Program Length: 36 months (may be completed in as little as 30 months)
Launch Your New Career in IT
You could get a better job making more money with a degree from CollegeAmerica
Do you love computers? Do you see yourself working with computer networks for a living? If so, a computer science degree from CollegeAmerica could help you get there.
Our bachelor's degree in computer science with an emphasis in networking and information systems security could help you kick off a rewarding new career that's growing—fast. By the year 2020, the Bureau of Labor Statistics projects that the computer networking and security fields will add lots of new jobs to the economy:
- Network and computer systems administrators: 96,600 new jobs!
- Information security analysts and computer network architects: 65,700 new jobs!
- Computer systems analysts: 120,400 new jobs!
- Computer and information systems managers: 55,800 new jobs!
- Database administrators: 33,900 new jobs!
What does this mean?
Businesses, nonprofits, and government agencies need you to earn your degree so you can help them build their information networks and secure them against threats!
What's more, jobs in networking and information systems security are high-paying. Here are just a few examples of how much money you could make:
|Job Title||Median Wage||Starting Wage|
|Network and computer systems administrators||$1,330.00 weekly; $33.30 hourly||$20.40 hourly|
|Information security analysts||$1,458.80 weekly; $36.40 hourly||$20.80 hourly|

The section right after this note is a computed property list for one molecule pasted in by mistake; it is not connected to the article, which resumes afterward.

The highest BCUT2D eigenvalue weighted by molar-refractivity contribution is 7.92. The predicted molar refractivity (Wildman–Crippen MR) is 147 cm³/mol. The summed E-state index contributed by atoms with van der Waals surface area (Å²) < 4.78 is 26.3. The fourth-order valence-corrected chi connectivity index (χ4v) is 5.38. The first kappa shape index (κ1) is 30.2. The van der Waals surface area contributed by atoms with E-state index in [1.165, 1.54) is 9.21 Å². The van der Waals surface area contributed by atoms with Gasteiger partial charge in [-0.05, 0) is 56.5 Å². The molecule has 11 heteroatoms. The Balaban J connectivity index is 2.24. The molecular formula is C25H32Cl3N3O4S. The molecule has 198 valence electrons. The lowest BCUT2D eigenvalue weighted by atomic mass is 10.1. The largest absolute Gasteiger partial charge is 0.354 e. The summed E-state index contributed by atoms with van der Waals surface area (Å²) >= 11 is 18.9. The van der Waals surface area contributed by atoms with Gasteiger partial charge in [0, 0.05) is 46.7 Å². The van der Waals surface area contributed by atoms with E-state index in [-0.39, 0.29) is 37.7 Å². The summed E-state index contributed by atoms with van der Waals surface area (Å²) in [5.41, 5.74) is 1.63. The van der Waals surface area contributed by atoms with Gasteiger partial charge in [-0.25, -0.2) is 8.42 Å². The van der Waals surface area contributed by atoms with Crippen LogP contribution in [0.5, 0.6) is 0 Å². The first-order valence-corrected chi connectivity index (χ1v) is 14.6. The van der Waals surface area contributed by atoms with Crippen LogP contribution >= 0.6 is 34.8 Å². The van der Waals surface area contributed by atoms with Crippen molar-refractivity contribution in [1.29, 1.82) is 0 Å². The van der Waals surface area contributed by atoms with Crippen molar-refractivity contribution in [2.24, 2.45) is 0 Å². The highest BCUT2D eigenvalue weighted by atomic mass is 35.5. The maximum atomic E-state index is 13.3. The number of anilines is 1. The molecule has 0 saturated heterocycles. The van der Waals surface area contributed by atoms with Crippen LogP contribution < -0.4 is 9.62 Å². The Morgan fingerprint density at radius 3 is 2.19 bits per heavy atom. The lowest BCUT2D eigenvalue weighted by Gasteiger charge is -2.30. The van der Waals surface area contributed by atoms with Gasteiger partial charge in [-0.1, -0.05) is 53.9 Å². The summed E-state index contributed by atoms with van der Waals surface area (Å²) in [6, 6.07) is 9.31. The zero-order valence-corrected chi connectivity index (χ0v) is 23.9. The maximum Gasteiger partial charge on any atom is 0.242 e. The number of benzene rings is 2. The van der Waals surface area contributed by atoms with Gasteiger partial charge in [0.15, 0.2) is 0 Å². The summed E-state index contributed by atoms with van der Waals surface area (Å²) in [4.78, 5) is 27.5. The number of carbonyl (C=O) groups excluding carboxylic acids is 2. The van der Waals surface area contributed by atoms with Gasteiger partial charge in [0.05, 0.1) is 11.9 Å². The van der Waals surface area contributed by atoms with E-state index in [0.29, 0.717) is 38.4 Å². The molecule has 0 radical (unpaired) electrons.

|Computer systems analysts||$1,495.20 weekly; $37.40 hourly||$23.30 hourly|
|Computer and information systems managers||$2,226.80 weekly; $55.70 hourly||$34.30 hourly|
|Database administrators||$1,413.20 weekly; $35.30 hourly||$20.00 hourly|
At CollegeAmerica, we've designed our computer science programs to help you gain employment in today's growing job market. As part of your program, you'll learn sought-after skills in computer network communications, server administration, information storage, database programming, and security measures.
The amount of increased earnings varies by field and degree. Source: U.S. Census Bureau http://www.census.gov/prod/2012pubs/p70-129.pdf (see Table 8).
All statistics were retrieved form the Bureau of Labor Statistics Occupational Outlook Handbook, 2012-2013 Edition. See individual job titles for specific information.
Click a course to see the course description.
Tip: Reading course descriptions is a great way to help you decide if a degree is right for you.
Total Courses: 49Total Credits: 180
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